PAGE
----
Image of the Day

So, apparently, there has been a Scooby Doo Mystery Machine van (and full crew) going around Austin for, like, years. Below is proof. Here’s the fun backstory.

Daily Roundup

The Blindside — Remember all that trouble at Baylor over a football player, a sexual assault, and what Baylor officials knew about it? Yeah, it probably wasn’t a one-time thing. ESPN has a pretty upsetting investigation that begins with the rape of one freshman by football player Tevin Elliott (multiple students eventually came forward, Elliot was convicted on two counts in 2014). Although Elliot was convicted for assault, there’s compelling evidence that Baylor has failed to take care of alleged sexual assault victims. “[A]n investigation … found several examples in Tanya’s case, and others at Baylor, in which school officials either failed to investigate, or adequately investigate, allegations of sexual violence. In many cases, officials did not provide support to those who reported assaults,” according to the story by ESPN’s investigative arm Outside the Lines. “Moreover, it took Baylor more than three years to comply with a federal directive: In April 2011, the U.S. Department of Education sent a letter to all colleges and universities outlining their responsibilities under Title IX, including the need for each school to have a Title IX coordinator. Baylor didn’t hire a full-time coordinator until fall 2014.” Frustratingly, Baylor isn’t one of the 161 school being investigated by federal authorities for their handling of investigations related to sexual violence. The university, including its police and athletic department, went on lockdown when asked about the issue. At least one “former member of a Baylor advisory board that reviewed sexual assault-response issues with community leaders, told Outside the Lines university officials have known for at least a few years of a much larger problem with sexual assaults and athletes.” The rest of the story is as maddening as you might expect and worth the read.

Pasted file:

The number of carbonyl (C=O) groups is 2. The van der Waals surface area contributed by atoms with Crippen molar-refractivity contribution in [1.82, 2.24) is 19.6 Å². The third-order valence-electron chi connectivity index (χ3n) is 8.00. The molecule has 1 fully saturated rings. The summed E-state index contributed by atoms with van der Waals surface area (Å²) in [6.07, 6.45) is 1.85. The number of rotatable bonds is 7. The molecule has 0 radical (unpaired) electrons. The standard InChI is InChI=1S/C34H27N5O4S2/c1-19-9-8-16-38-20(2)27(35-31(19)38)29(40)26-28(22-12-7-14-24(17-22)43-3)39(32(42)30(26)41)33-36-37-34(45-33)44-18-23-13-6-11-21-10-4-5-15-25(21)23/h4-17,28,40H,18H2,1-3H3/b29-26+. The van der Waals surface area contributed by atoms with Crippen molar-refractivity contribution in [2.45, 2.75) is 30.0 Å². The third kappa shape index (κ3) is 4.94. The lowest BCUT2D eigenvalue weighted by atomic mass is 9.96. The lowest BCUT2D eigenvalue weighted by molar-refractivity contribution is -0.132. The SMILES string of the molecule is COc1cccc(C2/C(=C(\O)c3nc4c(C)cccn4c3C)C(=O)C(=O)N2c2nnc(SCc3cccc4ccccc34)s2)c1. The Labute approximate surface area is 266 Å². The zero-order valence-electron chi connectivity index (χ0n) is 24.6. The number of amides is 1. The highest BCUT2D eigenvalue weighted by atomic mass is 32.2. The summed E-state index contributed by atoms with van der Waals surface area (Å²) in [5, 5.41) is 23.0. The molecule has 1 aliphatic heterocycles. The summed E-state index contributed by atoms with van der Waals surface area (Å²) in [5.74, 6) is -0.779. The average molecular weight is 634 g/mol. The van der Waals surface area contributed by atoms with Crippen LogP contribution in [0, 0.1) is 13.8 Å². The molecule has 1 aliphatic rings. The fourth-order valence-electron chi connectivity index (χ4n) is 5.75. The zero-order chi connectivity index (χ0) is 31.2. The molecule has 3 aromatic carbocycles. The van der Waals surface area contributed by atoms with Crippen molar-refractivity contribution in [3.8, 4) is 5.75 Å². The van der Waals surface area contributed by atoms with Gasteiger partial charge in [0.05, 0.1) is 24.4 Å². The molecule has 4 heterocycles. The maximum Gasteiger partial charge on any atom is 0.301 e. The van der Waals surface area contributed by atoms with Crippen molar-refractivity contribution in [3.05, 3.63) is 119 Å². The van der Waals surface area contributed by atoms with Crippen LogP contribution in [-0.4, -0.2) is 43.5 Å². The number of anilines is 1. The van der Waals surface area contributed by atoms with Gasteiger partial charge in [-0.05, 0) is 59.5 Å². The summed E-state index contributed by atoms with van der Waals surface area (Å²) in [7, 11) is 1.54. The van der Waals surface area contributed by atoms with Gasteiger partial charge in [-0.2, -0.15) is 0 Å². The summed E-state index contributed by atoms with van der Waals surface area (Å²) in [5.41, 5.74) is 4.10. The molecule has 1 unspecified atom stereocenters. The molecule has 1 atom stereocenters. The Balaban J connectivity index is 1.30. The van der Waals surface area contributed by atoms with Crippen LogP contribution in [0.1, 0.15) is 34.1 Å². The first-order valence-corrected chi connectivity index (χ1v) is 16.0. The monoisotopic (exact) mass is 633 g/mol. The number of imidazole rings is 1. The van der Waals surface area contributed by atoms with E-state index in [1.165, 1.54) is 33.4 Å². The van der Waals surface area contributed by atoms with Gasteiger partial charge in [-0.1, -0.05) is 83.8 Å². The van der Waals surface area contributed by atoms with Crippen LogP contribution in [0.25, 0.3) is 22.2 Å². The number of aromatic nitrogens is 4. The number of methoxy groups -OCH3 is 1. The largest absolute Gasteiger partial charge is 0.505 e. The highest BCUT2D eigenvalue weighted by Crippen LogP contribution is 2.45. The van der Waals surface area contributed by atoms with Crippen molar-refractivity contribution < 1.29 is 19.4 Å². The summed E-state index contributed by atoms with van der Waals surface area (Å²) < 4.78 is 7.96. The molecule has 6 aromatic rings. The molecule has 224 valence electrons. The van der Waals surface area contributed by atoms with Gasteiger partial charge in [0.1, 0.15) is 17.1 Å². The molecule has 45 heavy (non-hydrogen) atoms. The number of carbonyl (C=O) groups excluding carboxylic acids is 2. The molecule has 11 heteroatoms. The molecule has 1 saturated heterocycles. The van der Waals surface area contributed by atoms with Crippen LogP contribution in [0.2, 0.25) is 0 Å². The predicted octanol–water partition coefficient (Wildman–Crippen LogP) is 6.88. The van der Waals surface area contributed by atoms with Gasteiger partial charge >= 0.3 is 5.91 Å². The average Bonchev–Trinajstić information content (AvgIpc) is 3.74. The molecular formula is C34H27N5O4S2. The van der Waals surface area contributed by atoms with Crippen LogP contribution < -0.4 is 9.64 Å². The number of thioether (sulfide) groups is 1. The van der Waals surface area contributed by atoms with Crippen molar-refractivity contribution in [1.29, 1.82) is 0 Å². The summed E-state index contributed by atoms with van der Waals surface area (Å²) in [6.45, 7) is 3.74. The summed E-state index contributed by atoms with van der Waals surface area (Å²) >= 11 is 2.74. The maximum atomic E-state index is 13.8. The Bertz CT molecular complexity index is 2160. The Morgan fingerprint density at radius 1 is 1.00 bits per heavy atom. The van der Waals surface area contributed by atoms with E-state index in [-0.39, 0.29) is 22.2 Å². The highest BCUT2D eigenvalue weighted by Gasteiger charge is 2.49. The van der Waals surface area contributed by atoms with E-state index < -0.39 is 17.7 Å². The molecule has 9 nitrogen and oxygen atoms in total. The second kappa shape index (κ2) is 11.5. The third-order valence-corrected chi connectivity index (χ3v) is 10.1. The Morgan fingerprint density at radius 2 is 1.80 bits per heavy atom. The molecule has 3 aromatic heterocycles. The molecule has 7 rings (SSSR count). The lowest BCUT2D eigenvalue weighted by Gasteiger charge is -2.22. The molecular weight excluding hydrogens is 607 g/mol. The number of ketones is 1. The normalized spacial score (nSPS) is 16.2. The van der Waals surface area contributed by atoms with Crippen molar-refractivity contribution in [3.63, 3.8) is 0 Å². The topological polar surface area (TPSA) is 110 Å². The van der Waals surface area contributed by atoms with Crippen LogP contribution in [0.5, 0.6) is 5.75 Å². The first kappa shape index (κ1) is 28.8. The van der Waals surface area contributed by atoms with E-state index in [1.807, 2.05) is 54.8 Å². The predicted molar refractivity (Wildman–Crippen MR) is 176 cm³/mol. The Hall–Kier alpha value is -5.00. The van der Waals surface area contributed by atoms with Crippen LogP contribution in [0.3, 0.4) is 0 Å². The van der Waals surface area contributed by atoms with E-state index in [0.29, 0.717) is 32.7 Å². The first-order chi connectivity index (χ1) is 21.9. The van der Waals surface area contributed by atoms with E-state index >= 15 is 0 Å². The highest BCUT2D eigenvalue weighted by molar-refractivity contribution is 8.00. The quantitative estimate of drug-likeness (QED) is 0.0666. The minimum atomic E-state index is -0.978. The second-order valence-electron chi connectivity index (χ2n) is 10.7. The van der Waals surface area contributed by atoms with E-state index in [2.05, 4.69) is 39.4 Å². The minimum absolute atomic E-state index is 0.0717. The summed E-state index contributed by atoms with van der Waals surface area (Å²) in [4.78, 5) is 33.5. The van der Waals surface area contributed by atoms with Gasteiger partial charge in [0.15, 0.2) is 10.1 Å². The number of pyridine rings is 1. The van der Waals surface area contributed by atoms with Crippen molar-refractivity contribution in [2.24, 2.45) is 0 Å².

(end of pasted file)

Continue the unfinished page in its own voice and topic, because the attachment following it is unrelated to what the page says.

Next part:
Johnny Trouble — Come on, Johnny. The great Texas hope who had some issues with partying during and after his time at A&M now has much bigger problems. “Police were ‘actively working’ Saturday to see if a crime occurred during an altercation between Johnny Manziel and a TCU student he’s been dating,” according to the San Antonio Express-News. “Details are vague, but after Fort Worth police determined that an assault had possibly occurred, they searched for him with a helicopter because the woman was worried about Manziel’s well-being. A Fort Worth Police Department news release Saturday afternoon says police were responding to a call at the Berkeley Luxury Apartment Homes near TCU at about 2 a.m. Saturday when they came across a 23-year-old woman who told them she had been in a disturbance with her ex-boyfriend earlier in Dallas.” As the story notes, “Fort Worth police made no arrests and didn’t find a crime scene within their jurisdiction.” This isn’t the first time Manziel and his girlfriend (it’s not clear if it’s the same person in this incident) have had possible violent incidents, either. And the once-future king has been spotted at numerous bars and clubs despite his efforts at treatment facilities. You’re only 23, Johnny! There’s so much life to live.